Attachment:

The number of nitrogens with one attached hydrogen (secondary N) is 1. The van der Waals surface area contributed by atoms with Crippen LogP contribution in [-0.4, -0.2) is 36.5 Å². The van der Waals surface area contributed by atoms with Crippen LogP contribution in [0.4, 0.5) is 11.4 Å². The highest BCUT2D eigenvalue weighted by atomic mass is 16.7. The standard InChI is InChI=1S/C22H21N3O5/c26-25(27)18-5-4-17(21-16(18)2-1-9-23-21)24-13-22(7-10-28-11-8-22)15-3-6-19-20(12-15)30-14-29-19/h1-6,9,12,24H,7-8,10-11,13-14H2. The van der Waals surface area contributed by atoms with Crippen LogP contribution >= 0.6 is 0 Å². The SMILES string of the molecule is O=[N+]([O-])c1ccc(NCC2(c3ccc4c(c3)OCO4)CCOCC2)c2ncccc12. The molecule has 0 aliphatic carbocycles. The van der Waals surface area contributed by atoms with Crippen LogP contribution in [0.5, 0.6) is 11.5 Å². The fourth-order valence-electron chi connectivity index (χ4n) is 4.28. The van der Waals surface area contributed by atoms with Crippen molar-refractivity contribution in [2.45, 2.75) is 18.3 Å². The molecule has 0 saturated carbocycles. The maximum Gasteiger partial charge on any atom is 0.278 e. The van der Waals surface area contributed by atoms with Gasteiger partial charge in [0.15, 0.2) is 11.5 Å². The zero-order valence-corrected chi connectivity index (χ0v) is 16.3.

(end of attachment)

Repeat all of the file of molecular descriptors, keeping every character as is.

The number of nitrogens with one attached hydrogen (secondary N) is 1. The van der Waals surface area contributed by atoms with Crippen LogP contribution in [-0.4, -0.2) is 36.5 Å². The van der Waals surface area contributed by atoms with Crippen LogP contribution in [0.4, 0.5) is 11.4 Å². The highest BCUT2D eigenvalue weighted by atomic mass is 16.7. The standard InChI is InChI=1S/C22H21N3O5/c26-25(27)18-5-4-17(21-16(18)2-1-9-23-21)24-13-22(7-10-28-11-8-22)15-3-6-19-20(12-15)30-14-29-19/h1-6,9,12,24H,7-8,10-11,13-14H2. The van der Waals surface area contributed by atoms with Crippen LogP contribution >= 0.6 is 0 Å². The SMILES string of the molecule is O=[N+]([O-])c1ccc(NCC2(c3ccc4c(c3)OCO4)CCOCC2)c2ncccc12. The molecule has 0 aliphatic carbocycles. The van der Waals surface area contributed by atoms with Crippen LogP contribution in [0.5, 0.6) is 11.5 Å². The fourth-order valence-electron chi connectivity index (χ4n) is 4.28. The van der Waals surface area contributed by atoms with Crippen molar-refractivity contribution in [2.45, 2.75) is 18.3 Å². The molecule has 0 saturated carbocycles. The maximum Gasteiger partial charge on any atom is 0.278 e. The van der Waals surface area contributed by atoms with Gasteiger partial charge in [0.15, 0.2) is 11.5 Å². The zero-order valence-corrected chi connectivity index (χ0v) is 16.3.